WASHINGTON -- An executive of Target Corp. said Tuesday the retailer has taken actions to shore up security following the massive breach of millions of consumers' data during the holiday season.
But senators examining the issue at a hearing said even the most robust security systems can be vulnerable to cyberattack, and only the adoption by banks and retailers of more advanced technology for payment cards and processing systems will reduce fraud.
The Senate Judiciary Committee testimony by John Mulligan, executive vice president and chief financial officer at the No. 2 U.S. discounter, also revealed that Target discovered an additional 25 cash registers infected by malicious software on Dec. 18. The company had said earlier that it had removed all the malware from its system by Dec. 15.
Mulligan's testimony was the first public appearance by a Target executive addressing the issue since the breach that occurred between Nov. 27 and mid-December. An estimated 40 million credit and debit card accounts were affected.
Among the actions the Minneapolis-based company has taken, he said, is a thorough review of its payment network with an eye to improving security, and issuing new credit or debit cards to customers requesting them.
Mulligan said Target is "deeply sorry" for the effect of the data theft on consumers, and he acknowledged that their confidence in the company has been shaken.
Sen. Patrick Leahy, D-Vt., the panel's chairman, said the erosion of consumers' confidence -- with data breaches on the rise affecting retailers, Internet companies and others -- could hinder the U.S. economy's recovery.
The recent data hackings at Target, luxury retailer Neiman Marcus and arts-and-crafts chain Michaels Stores "compromised the privacy and security of millions of consumers," Leahy said.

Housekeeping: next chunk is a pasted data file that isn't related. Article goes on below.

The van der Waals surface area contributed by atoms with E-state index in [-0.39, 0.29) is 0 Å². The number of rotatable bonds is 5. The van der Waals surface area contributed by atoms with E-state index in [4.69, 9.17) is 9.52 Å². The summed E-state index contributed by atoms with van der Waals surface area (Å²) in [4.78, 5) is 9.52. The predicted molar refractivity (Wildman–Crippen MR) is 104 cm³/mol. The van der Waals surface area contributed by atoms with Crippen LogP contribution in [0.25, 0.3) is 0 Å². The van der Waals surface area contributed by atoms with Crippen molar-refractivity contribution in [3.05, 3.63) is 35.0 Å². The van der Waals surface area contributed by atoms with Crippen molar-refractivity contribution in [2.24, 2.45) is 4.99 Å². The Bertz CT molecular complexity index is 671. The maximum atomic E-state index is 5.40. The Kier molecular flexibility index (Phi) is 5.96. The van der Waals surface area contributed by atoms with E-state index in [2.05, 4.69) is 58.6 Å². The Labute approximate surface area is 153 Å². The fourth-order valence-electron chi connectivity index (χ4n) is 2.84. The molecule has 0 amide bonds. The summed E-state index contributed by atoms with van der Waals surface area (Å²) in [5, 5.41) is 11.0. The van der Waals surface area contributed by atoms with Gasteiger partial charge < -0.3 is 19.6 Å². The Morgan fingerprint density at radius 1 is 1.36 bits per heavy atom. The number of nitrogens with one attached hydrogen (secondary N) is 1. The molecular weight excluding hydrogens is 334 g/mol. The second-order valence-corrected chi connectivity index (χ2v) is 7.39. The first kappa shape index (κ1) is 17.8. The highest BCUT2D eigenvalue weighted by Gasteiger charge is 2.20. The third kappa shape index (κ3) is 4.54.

Senators pressed Mulligan and Michael Kingston, senior vice president and chief information officer at Neiman Marcus Group Inc., about how quickly they notified customers of the breaches.
Mulligan said Target executives were told on Dec. 12 by the Justice Department of suspicious activity involving payment cards. The company started an investigation, removed malware and publicly announced the data theft on Dec. 19.
A processing firm told Neiman Marcus of a problem on Dec. 13, and the company's investigators made a report on Jan. 2, Kingston said. Customers were notified on Jan. 10. In mid-January, the investigators concluded that the malware plucking data from customer payment cards had been operating between July 16 and Oct. 30, Kingston testified.
An estimated 1.1 million accounts were affected.
Legislation authored by Leahy would establish a national standard for companies to follow in notifying consumers after a data breach.
Federal Trade Commission Chairwoman Edith Ramirez endorsed the proposal at the hearing, saying a federal law would help consumers mitigate potential harm from abuse of their personal data.
To prevent attacks, the banking and retailing industries have to adopt more secure technologies, members of the Judiciary panel said. The banks plan to put digital chips for storing account information on debit and credit cards by the fall of 2015. Compared with the current magnetic strips, it's a system that typically makes data theft harder and is common in other countries.
What is needed, senators said, are both digital chips and a personal identification number (PIN) for each debit or credit card transaction, instead of a signature. Experts say it's harder for criminals to steal personal identification numbers than to forge signatures.
"What is stopping us from moving to this kind of technology?" asked Sen. Amy Klobuchar, D-Minn. "What's stopping our country when they're doing this in Europe?"
Mulligan said Target favors a switch to chips and PINs for payment cards, and is willing to spend money to install systems for processing them, but the banking industry hasn't embraced such a move. "All of us need to move together simultaneously. It's a shared responsibility."
Sen. Richard Blumenthal, D-Conn., said the retail and banking industries "have a lot of soul-searching to do about whether they've been protective of consumer information." Stiffer federal penalties for retailers to encourage them to strengthen their data security are needed, he said.